A “Grand Feu” enamel dial features a handmade, silver guilloché bezel and subdials in a unique “acoustic wave” pattern inspired by sound waves, while a 15-minute counter is situated at 12 o’clock, a 60-second counter is featured at 6 o’clock, and the watch’s dual hammers are visible in a cutout at 5 and 6 o’clock. Thoughtful touches include an 8th note motif on the chime pusher, a color-coordinated split-seconds hand and pusher, and the elegant Arabic typography and red Omega wordmark and logo of the late 19th and early 20th century.
When actuated, the watch’s dual hammers strike Sedna Gold gongs connected to the case body—this in turn produces the audible chime that corresponds to the time read on the chronograph display. (Pretty. Freakin. Cool.) Flip the watch over, and through the sapphire caseback, you can easily view the movement ticking away within. Paired with a brown leather strap with an 18-karat Sedna Gold buckle and a new, patented quick-change system, the Chrono Chime ships in a special, acoustically tuned walnut presentation box with an additional strap and two leather cords that allow it to also be worn as a pocket watch, or as a stopwatch around the neck.
If all this sounds too esoteric, there’s also the new Speedmaster Chrono Chime. The brand took the 1932 and fit it into a special Speedmaster case, meaning you can chime the time with a more modern-looking watch on your wrist—albeit one made of solid gold. Housed in a 45 mm 18-karat Sedna Gold case molded after the second-generation CK-2998 Speedmaster, which debuted 60 years ago in 1962, this Speedy features a blue aventurine “Grand Feu” enamel dial that sparkles like the night sky.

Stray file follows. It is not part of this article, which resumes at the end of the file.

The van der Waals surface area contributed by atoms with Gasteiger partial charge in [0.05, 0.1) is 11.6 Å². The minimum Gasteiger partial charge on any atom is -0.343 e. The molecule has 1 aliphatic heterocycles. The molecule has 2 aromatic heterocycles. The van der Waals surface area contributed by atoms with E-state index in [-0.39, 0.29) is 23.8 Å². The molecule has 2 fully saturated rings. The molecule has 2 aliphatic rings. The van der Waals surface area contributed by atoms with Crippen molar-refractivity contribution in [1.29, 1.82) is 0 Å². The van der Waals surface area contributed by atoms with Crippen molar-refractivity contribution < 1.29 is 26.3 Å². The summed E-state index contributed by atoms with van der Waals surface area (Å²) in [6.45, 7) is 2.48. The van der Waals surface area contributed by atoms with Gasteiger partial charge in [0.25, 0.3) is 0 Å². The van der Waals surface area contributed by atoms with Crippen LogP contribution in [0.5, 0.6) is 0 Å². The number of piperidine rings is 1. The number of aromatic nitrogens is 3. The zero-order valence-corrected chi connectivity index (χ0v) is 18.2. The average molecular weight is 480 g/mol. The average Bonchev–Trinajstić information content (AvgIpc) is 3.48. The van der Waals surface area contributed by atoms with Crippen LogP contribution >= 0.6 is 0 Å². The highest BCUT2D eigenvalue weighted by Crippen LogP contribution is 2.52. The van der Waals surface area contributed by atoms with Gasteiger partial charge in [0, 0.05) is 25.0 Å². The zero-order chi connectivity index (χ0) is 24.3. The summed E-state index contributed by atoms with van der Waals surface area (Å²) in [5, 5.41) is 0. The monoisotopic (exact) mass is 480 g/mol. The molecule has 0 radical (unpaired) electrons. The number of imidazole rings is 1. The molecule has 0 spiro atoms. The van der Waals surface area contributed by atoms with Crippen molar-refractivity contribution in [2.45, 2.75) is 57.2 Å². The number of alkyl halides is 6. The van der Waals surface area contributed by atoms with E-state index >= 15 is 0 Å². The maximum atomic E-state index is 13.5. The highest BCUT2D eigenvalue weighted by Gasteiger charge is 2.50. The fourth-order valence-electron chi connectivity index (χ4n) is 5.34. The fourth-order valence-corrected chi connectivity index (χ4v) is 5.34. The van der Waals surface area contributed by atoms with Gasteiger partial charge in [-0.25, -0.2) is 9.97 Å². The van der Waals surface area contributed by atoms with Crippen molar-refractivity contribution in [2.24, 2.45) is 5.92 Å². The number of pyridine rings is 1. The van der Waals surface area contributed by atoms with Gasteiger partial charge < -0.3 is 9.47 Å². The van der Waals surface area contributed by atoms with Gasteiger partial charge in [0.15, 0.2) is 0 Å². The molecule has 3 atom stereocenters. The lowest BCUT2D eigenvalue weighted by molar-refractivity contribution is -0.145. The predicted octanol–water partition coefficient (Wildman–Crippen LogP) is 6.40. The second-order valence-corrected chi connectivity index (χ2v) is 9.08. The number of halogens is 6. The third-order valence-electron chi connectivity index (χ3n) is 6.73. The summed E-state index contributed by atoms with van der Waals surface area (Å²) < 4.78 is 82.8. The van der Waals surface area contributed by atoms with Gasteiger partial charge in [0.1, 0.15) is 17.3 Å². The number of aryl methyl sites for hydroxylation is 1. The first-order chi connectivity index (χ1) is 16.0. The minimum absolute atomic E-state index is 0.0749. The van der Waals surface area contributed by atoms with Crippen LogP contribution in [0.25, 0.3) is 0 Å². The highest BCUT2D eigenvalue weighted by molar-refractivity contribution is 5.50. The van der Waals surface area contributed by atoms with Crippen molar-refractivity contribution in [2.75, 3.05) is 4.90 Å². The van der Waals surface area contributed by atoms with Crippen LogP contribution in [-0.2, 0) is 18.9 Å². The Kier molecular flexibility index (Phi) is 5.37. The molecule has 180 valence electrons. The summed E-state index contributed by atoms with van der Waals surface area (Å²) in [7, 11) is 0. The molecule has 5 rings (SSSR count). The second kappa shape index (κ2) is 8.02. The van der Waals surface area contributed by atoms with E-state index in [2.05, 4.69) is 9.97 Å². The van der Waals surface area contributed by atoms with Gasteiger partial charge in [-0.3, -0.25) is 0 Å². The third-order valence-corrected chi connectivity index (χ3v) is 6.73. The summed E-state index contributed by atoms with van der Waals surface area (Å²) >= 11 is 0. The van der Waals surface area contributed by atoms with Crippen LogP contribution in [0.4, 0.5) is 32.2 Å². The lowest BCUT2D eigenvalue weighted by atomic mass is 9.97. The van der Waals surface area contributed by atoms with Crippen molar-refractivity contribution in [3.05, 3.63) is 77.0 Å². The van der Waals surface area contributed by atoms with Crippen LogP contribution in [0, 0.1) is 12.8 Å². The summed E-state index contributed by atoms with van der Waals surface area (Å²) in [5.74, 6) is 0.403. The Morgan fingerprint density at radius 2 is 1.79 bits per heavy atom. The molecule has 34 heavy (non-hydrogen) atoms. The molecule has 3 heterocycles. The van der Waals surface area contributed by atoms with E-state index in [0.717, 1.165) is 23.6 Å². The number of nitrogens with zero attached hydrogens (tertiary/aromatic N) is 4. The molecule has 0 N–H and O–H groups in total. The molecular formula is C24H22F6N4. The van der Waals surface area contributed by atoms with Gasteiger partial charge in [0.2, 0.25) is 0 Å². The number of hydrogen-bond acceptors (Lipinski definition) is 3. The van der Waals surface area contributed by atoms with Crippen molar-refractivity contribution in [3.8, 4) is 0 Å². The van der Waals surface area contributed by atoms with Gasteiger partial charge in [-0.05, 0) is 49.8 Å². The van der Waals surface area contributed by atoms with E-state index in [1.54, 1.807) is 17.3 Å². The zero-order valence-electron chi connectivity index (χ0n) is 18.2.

With inner bezels and sundials in 18-karat Sedna Gold “acoustic waves” patterns, it features diamond-polished, gold indexes and hands, blued CVD sundial hands, and a red-tipped split-seconds hand. The movement has been rotated 45 degrees from that of its Olympics-themed cousin, resulting in the two hammers being visible at 9 o’clock. Paired with a matching 18-karat Sedna Gold bracelet, the Speedy also features its own walnut presentation box with a special resonance plate and a sapphire display caseback.
Folks will inevitably ask themselves who the end customer is for such a watch, and it’s a fair question. Omega will only be able to complete roughly five movements per year, and the retail for each watch is “upon request”—read: multiple hundreds of thousands of dollars. Of course, such timepieces aren’t conceptualized and built merely to satisfy the most diehard Omega collectors, though certainly, they’ll have first dibs. Rather, they’re constructed in order to prove the watchmaker’s horological prowess.
“I’ve been with Omega for 26 years,” Aeschlimann said. “I remember that there was a moment where we had to reconstruct some of the [product] lines, work on new developments and also, at the same time, think about, ‘What is Omega?’ What is it? And not making just another [vintage-inspired] watch—I would not have accepted making a one-to-one copy of the minute repeater of 1895. It was, for me, creating this incredible magic that you can have with Omega by linking that [history]. That was part of the pressure and part of the discussion…because the mission was clearly Chrono Chime, or nothing.”
Indeed, the company has conceptualized and executed a completely new complication and the results speak for themselves. The resulting watches housing the movement are an exciting testament to Omega’s watchmaking expertise and an interesting new take on its history through an entirely new lens.